Juan Pujol Garcia: The WWII double agent who secretly controlled the war

This eccentric Spanish spy received medals of honor from both the Nazis and the Allies. How did he do it, and why?

Juan Pujol Garcia was instrumental in ensuring the success of the Allied invasion of Europe on D Day and, by extension, the Allied victory of the Second World War. But his actions during the war aren't widely known. Despite being a little-known figure in history, Garcia is one of the few, if not the only, individuals in the war to receive both an Iron Cross from Hitler and an MBE (a Member of the Order of the British Empire) from King George VI. His lack of fame might seem unjust, but a famous spy is kind of an oxymoron.


Arguably, Garcia would become one of the most important figures in World War II, but prior to the war, he hadn't amounted to much in his life. Mostly, he was a chicken farmer in Spain. He tried and failed to run a variety of businesses, including a managing a cinema. When the Spanish Civil War broke out, he deserted the Republican army to join the Nationalists, only to be imprisoned when he expressed sympathy for the monarchy.

When World War II broke out, he was running a dumpy, one-star hotel in Madrid. He had been a mediocre soldier and had admitted he was ill-suited to warfare; so his motives for approaching the British to offer his services are unclear. The British seemed to think that a military deserter, ex-chicken farmer, and failed businessman would not be of much use in the war and turned him away. However, Garcia was determined to participate in the war, and he would repeat his request to the British on three separate instances, only to be refused each time.

Juan Pujol Garcia in the 7th Light Artillery uniform prior to the Spanish Civil War. Photo from Wikimedia Commons.

A self-made spy

In what might be one of history's greatest examples of unearned confidence, Garcia decided that in order to build a resume as a spy, he should gain the trust of the Nazis and feed them misinformation from within. At that time, the Spanish government was sympathetic to but unallied with the Nazi government, and it was easy to make contact with the German army.

He tricked a printer in Portugal into thinking he was a Spanish government official working at the local embassy and obtained a diplomatic visa, which he used to bolster a false identity as a Nazi supporter who regularly traveled to London on diplomatic business. Considering that Garcia spoke no English, this was a particularly bold lie.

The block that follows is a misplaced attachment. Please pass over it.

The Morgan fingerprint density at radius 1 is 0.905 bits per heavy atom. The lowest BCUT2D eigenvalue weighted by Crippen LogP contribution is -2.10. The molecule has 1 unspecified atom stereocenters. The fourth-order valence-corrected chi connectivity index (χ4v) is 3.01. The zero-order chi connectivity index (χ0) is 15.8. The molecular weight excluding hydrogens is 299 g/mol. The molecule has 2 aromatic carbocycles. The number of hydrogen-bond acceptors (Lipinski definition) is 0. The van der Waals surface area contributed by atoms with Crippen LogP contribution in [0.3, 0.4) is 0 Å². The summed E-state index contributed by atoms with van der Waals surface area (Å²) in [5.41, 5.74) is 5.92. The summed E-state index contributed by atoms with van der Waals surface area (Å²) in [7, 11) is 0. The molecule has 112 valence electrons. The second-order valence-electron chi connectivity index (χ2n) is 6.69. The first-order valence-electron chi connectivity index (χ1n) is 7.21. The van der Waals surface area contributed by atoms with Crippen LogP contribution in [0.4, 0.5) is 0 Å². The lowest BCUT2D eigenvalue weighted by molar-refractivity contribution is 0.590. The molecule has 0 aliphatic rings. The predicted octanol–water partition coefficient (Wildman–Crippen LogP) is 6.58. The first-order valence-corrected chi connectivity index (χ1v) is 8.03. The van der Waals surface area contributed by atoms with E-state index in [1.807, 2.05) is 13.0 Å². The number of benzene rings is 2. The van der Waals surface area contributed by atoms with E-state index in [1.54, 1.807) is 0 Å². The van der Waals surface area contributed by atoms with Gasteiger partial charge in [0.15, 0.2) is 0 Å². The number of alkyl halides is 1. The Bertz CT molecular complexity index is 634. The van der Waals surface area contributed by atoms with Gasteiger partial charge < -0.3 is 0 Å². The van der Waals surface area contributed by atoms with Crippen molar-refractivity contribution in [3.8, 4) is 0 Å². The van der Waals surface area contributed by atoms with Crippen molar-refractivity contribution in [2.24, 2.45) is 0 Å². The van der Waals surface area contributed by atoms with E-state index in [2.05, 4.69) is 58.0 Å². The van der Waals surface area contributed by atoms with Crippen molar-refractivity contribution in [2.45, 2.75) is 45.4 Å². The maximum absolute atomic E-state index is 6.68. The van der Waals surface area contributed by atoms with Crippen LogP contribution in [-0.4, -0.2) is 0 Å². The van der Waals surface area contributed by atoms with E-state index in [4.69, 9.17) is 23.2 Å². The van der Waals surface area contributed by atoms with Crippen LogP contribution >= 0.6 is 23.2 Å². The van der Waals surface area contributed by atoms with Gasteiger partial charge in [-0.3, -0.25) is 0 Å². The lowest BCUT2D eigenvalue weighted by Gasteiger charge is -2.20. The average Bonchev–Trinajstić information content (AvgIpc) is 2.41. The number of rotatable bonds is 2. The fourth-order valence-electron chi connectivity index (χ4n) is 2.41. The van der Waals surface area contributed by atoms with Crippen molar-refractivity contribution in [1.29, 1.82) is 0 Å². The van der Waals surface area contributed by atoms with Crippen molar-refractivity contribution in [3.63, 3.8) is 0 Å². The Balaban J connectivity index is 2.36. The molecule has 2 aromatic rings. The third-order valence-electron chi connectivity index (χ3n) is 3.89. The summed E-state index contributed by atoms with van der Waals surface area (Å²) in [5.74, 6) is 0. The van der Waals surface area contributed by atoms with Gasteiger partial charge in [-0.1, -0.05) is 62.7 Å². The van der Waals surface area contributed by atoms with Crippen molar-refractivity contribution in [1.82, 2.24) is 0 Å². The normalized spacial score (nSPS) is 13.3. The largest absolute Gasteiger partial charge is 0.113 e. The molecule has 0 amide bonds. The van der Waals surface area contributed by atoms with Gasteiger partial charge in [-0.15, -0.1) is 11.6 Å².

The Nazis, however, bought Garcia's fabrication. They provided him with a crash course in spycraft, gave him £600 (equivalent to around $42,000 US today), and sent him on his way to London to recruit a network of spies. Without any English skills and with a fake passport, Garcia went to Lisbon, Portugal, instead.

Garcia had gotten what he wanted. He had gained the trust of the Nazis and was in contact with them. But now he had to supply them with misinformation. By combining publicly available information from newsreels, magazines, and tourists guides, Garcia fabricated seemingly realistic reports of life in London and British activities, ostensibly fabricated by an entirely fictional spy network he had accumulated in London. These reports weren't perfect, of course: at one point, he described how Glaswegians would do “ anything for a litre of wine," which is very much not the Scottish beverage of choice.

Despite all of this, his mocked-up reports were widely believed. They were so thoroughly believed that the British, upon intercepting the reports, launched a nationwide manhunt for the spy who had infiltrated their country. At the time, there were supposed to be no Axis spies in Britain, so this was very disconcerting news for the Allies.

Gaining the trust of the Allies